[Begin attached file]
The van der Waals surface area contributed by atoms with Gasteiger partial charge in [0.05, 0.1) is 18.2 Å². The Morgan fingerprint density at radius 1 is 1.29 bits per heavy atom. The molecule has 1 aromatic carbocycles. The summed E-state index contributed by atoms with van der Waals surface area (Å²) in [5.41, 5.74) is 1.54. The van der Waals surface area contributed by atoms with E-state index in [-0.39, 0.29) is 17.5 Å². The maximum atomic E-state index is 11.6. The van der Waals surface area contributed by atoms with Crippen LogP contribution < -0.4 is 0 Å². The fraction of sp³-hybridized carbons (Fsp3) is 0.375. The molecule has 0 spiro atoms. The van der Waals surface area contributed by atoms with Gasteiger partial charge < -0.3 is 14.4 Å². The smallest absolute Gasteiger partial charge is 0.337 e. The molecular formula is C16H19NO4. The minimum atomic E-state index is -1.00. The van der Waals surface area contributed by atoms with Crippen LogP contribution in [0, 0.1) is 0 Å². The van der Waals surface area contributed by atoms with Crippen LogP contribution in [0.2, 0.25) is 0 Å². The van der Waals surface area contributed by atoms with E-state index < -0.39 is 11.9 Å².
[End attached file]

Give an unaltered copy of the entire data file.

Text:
The van der Waals surface area contributed by atoms with Gasteiger partial charge in [0.05, 0.1) is 18.2 Å². The Morgan fingerprint density at radius 1 is 1.29 bits per heavy atom. The molecule has 1 aromatic carbocycles. The summed E-state index contributed by atoms with van der Waals surface area (Å²) in [5.41, 5.74) is 1.54. The van der Waals surface area contributed by atoms with E-state index in [-0.39, 0.29) is 17.5 Å². The maximum atomic E-state index is 11.6. The van der Waals surface area contributed by atoms with Crippen LogP contribution < -0.4 is 0 Å². The fraction of sp³-hybridized carbons (Fsp3) is 0.375. The molecule has 0 spiro atoms. The van der Waals surface area contributed by atoms with Gasteiger partial charge < -0.3 is 14.4 Å². The smallest absolute Gasteiger partial charge is 0.337 e. The molecular formula is C16H19NO4. The minimum atomic E-state index is -1.00. The van der Waals surface area contributed by atoms with Crippen LogP contribution in [0, 0.1) is 0 Å². The van der Waals surface area contributed by atoms with Crippen LogP contribution in [0.2, 0.25) is 0 Å². The van der Waals surface area contributed by atoms with E-state index < -0.39 is 11.9 Å².